The Military Service Tribunals and Conscientious Objectors

From the beginning of February 1916 the War Office started sending out call-up papers to all men due to be conscripted on 2 March 1916. They were known to the War Office because men between the ages of sixteen and forty had already been registered under the terms of the National Registration Act of 1915. Men in the area due to be called up could appeal to the local Military Service Tribunals in Lewisham and Deptford, although some also appealed in Greenwich and elsewhere.

Metropolitan Borough Of Lewisham Tribunal

On the 26th October, 1915 the Metropolitan Borough of Lewisham received a letter from the Local Government Board instructing them to set up a Local Tribunal to meet the new requirements of conscription within the next 14 days. Lewisham, as almost everywhere else in the country, used the tribunal of the existing Derby Scheme, which was the last attempt made at voluntary recruitment, and whose members had no experience of dealing with conscientious objectors. Numbers appearing before the Military Service tribunal were very high in the period from the end of February to the end of March 1916, and the Lewisham Borough News reported multiple extra sittings, sittings over the weekend, and new tribunal members drafted in, but the new members did not show any special expertise either.


The Tribunal met at the old town hall in Catford. At its first sitting with the Press present Mr F. Mead the Metropolitan Magistrate presided and Mr. H.E. Harry was the Military Representative. Both the Kentish Mercury and the Lewisham Borough News reported its proceedings in great detail, and both papers gave the full names and addresses of conscientious objectors more often than they did those appealing on other grounds. No complete set of statistics of those appealing to local or national tribunals exists, but contrary to popular belief, the majority who appealed to tribunals were not conscientious objectors, who it is believed numbered about 2% or about 20,000 men nationally. The majority of appeals, both locally and nationally were made on the grounds of work of national importance, business or domestic hardship and medical unfitness. By initially concentrating on the conscientious objector and presenting both their arguments against conscription and the tribunal's often lengthy response, the local press gave the impression that they made up far more than was the actual case. But because of the detail given new names are now being found to add to the eighty-eight conscientious objectors who lived in the Metropolitan Borough of Lewisham that are listed on Cyril Pearce’s database the Pearce Register of British Conscientious Objectors.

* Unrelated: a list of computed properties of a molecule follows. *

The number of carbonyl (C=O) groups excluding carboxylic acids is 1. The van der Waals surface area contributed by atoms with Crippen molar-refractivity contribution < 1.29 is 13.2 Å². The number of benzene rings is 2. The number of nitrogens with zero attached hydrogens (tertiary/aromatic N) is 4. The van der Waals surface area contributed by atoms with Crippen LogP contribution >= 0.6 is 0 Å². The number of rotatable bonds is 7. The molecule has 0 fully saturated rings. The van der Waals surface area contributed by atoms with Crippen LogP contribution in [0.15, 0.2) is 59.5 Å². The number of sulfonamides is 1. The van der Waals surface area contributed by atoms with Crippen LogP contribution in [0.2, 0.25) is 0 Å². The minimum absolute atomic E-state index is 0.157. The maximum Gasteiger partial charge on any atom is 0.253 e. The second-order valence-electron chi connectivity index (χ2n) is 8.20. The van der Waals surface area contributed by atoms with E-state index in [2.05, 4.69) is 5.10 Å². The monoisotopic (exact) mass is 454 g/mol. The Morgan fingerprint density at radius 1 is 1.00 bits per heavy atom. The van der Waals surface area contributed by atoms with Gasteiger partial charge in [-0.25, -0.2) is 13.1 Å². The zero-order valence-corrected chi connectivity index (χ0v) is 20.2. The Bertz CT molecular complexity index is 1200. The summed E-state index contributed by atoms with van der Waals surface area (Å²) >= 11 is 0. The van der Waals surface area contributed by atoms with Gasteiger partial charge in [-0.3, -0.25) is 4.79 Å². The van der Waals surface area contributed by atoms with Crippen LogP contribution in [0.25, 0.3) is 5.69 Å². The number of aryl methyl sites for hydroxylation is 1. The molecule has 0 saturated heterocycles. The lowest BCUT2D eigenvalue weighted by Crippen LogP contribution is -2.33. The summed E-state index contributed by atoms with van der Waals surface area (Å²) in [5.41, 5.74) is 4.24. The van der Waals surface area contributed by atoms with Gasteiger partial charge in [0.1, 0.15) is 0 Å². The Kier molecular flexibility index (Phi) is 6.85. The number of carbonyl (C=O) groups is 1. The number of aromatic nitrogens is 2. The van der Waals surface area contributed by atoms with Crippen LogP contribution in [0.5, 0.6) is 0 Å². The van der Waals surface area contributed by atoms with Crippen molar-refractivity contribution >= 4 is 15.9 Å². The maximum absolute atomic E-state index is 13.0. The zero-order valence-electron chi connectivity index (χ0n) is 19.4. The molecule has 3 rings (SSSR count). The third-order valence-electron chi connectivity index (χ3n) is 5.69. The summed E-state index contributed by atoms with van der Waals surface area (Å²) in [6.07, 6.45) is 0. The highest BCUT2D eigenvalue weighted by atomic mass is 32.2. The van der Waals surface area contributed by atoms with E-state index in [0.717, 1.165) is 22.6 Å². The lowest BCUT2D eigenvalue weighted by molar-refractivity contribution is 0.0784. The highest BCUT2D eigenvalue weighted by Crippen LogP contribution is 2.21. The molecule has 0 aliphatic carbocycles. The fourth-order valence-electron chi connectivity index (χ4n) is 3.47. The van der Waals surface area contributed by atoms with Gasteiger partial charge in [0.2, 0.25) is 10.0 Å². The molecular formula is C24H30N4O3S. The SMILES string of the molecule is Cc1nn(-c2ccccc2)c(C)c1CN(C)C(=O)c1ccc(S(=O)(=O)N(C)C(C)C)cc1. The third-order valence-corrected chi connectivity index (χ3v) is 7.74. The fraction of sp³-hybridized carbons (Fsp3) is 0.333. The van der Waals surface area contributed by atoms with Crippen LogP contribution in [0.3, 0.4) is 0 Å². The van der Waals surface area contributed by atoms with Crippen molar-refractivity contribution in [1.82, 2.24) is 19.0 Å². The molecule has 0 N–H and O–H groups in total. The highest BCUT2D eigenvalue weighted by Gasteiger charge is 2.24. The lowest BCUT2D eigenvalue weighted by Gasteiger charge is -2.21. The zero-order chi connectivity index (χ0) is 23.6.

How the Lewisham tribunal dealt with Conscientious Objectors

In April 1916 Lewisham received a letter from the Secretary for the Committee for Work of National Importance, set up to advise Tribunals on suitable work that conscientious objectors could do, that suggested that the "Sanitary Service of the Local Authority" should be included on such a list. Lewisham informed the Committee they did not wish to be ‘made a means of providing an asylum for conscientious objectors’, despite there being a real shortage of such workers at the time. The Council's response is recorded in the Borough's Minutes. Nevertheless, reading the press reports Lewisham’s Tribunal members do not seem particularly harsh or rude towards those applying on grounds of conscience, when compared with the reported behaviour of other local tribunals. There were some exceptions, snide remarks were sometimes made and threats were sometimes issued, particularly if the applicants appeared ungrateful when offered non-combatant certificates. There are occasional reports of the bullying of applicants by all the members of the tribunal as happened to Albert and Arthur Metzner's representative, but the term “slacker” and other unpleasant comments seem to have been reserved for those appealing on grounds of health or family responsibilities. Mr. Harry was not reported as asking that often what a son might do if his mother was attacked by German soldiers, a question that seemed commonplace in other boroughs and towns. It is possible that in Lewisham this was because at least one of the Tribunal members objected to the question as improper, particularly when directed towards the mother, or because Mr Harry thought nothing much was to be gained from continuing to use this line of questioning as he believed applicants were being coached on how to respond by the No-conscription fellowship.